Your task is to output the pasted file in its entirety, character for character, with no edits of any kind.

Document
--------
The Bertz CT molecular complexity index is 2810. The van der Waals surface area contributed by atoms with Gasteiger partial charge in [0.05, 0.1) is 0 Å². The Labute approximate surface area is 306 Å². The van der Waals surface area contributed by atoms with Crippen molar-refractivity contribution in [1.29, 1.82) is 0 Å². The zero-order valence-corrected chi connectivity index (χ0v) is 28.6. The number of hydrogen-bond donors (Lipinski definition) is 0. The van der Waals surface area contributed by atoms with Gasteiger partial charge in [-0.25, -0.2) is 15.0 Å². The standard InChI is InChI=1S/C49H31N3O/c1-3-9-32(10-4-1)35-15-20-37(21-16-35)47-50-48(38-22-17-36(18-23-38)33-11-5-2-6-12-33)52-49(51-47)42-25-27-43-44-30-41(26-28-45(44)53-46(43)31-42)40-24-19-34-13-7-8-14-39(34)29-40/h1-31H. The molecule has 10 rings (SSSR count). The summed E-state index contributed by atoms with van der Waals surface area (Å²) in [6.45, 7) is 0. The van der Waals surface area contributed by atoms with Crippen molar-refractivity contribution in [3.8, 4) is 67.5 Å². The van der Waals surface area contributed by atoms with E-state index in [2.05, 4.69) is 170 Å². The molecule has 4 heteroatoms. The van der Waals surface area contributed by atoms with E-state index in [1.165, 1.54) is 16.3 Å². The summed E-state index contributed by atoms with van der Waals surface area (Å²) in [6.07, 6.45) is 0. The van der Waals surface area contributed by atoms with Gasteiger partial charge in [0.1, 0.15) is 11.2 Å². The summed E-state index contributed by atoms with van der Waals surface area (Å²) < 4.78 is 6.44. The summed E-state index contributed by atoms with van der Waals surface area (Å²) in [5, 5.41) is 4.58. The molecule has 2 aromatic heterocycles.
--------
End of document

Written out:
The Bertz CT molecular complexity index is 2810. The van der Waals surface area contributed by atoms with Gasteiger partial charge in [0.05, 0.1) is 0 Å². The Labute approximate surface area is 306 Å². The van der Waals surface area contributed by atoms with Crippen molar-refractivity contribution in [1.29, 1.82) is 0 Å². The zero-order valence-corrected chi connectivity index (χ0v) is 28.6. The number of hydrogen-bond donors (Lipinski definition) is 0. The van der Waals surface area contributed by atoms with Gasteiger partial charge in [-0.25, -0.2) is 15.0 Å². The standard InChI is InChI=1S/C49H31N3O/c1-3-9-32(10-4-1)35-15-20-37(21-16-35)47-50-48(38-22-17-36(18-23-38)33-11-5-2-6-12-33)52-49(51-47)42-25-27-43-44-30-41(26-28-45(44)53-46(43)31-42)40-24-19-34-13-7-8-14-39(34)29-40/h1-31H. The molecule has 10 rings (SSSR count). The summed E-state index contributed by atoms with van der Waals surface area (Å²) in [6.45, 7) is 0. The van der Waals surface area contributed by atoms with Crippen molar-refractivity contribution in [3.8, 4) is 67.5 Å². The van der Waals surface area contributed by atoms with E-state index in [2.05, 4.69) is 170 Å². The molecule has 4 heteroatoms. The van der Waals surface area contributed by atoms with E-state index in [1.165, 1.54) is 16.3 Å². The summed E-state index contributed by atoms with van der Waals surface area (Å²) in [6.07, 6.45) is 0. The van der Waals surface area contributed by atoms with Gasteiger partial charge in [0.1, 0.15) is 11.2 Å². The summed E-state index contributed by atoms with van der Waals surface area (Å²) < 4.78 is 6.44. The summed E-state index contributed by atoms with van der Waals surface area (Å²) in [5, 5.41) is 4.58. The molecule has 2 aromatic heterocycles.